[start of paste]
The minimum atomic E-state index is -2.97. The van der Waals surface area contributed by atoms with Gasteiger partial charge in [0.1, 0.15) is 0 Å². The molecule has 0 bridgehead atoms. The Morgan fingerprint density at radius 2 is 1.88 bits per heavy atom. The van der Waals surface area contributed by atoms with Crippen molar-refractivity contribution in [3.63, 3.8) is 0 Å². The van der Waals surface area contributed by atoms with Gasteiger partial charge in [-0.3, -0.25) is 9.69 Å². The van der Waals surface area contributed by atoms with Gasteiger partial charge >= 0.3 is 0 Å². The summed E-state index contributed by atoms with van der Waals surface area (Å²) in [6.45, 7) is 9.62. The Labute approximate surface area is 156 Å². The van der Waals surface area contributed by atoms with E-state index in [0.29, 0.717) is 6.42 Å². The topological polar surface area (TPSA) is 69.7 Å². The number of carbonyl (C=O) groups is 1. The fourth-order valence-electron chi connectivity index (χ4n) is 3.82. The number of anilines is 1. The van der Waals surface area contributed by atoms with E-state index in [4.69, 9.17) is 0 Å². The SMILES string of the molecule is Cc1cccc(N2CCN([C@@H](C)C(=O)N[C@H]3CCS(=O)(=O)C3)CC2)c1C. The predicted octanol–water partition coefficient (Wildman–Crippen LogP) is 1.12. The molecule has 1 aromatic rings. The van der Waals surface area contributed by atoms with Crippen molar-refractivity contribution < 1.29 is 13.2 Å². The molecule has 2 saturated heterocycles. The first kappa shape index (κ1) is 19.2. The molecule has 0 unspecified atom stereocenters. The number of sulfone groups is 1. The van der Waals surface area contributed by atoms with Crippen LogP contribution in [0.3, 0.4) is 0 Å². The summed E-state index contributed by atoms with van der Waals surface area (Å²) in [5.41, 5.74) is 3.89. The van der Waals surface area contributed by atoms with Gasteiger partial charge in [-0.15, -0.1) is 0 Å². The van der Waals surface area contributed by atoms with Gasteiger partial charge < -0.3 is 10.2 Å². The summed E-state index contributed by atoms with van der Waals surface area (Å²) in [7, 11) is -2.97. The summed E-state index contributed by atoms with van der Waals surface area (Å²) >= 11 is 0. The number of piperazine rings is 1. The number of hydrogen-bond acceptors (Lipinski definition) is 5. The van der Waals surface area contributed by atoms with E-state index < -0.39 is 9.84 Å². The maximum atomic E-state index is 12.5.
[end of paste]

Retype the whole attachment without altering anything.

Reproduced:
The minimum atomic E-state index is -2.97. The van der Waals surface area contributed by atoms with Gasteiger partial charge in [0.1, 0.15) is 0 Å². The molecule has 0 bridgehead atoms. The Morgan fingerprint density at radius 2 is 1.88 bits per heavy atom. The van der Waals surface area contributed by atoms with Crippen molar-refractivity contribution in [3.63, 3.8) is 0 Å². The van der Waals surface area contributed by atoms with Gasteiger partial charge in [-0.3, -0.25) is 9.69 Å². The van der Waals surface area contributed by atoms with Gasteiger partial charge >= 0.3 is 0 Å². The summed E-state index contributed by atoms with van der Waals surface area (Å²) in [6.45, 7) is 9.62. The Labute approximate surface area is 156 Å². The van der Waals surface area contributed by atoms with E-state index in [0.29, 0.717) is 6.42 Å². The topological polar surface area (TPSA) is 69.7 Å². The number of carbonyl (C=O) groups is 1. The fourth-order valence-electron chi connectivity index (χ4n) is 3.82. The number of anilines is 1. The van der Waals surface area contributed by atoms with E-state index in [4.69, 9.17) is 0 Å². The SMILES string of the molecule is Cc1cccc(N2CCN([C@@H](C)C(=O)N[C@H]3CCS(=O)(=O)C3)CC2)c1C. The predicted octanol–water partition coefficient (Wildman–Crippen LogP) is 1.12. The molecule has 1 aromatic rings. The van der Waals surface area contributed by atoms with Crippen molar-refractivity contribution < 1.29 is 13.2 Å². The molecule has 2 saturated heterocycles. The first kappa shape index (κ1) is 19.2. The molecule has 0 unspecified atom stereocenters. The number of sulfone groups is 1. The van der Waals surface area contributed by atoms with Crippen LogP contribution in [0.3, 0.4) is 0 Å². The summed E-state index contributed by atoms with van der Waals surface area (Å²) in [5.41, 5.74) is 3.89. The van der Waals surface area contributed by atoms with Gasteiger partial charge in [-0.15, -0.1) is 0 Å². The van der Waals surface area contributed by atoms with Gasteiger partial charge < -0.3 is 10.2 Å². The summed E-state index contributed by atoms with van der Waals surface area (Å²) in [7, 11) is -2.97. The summed E-state index contributed by atoms with van der Waals surface area (Å²) >= 11 is 0. The number of piperazine rings is 1. The number of hydrogen-bond acceptors (Lipinski definition) is 5. The van der Waals surface area contributed by atoms with E-state index < -0.39 is 9.84 Å². The maximum atomic E-state index is 12.5.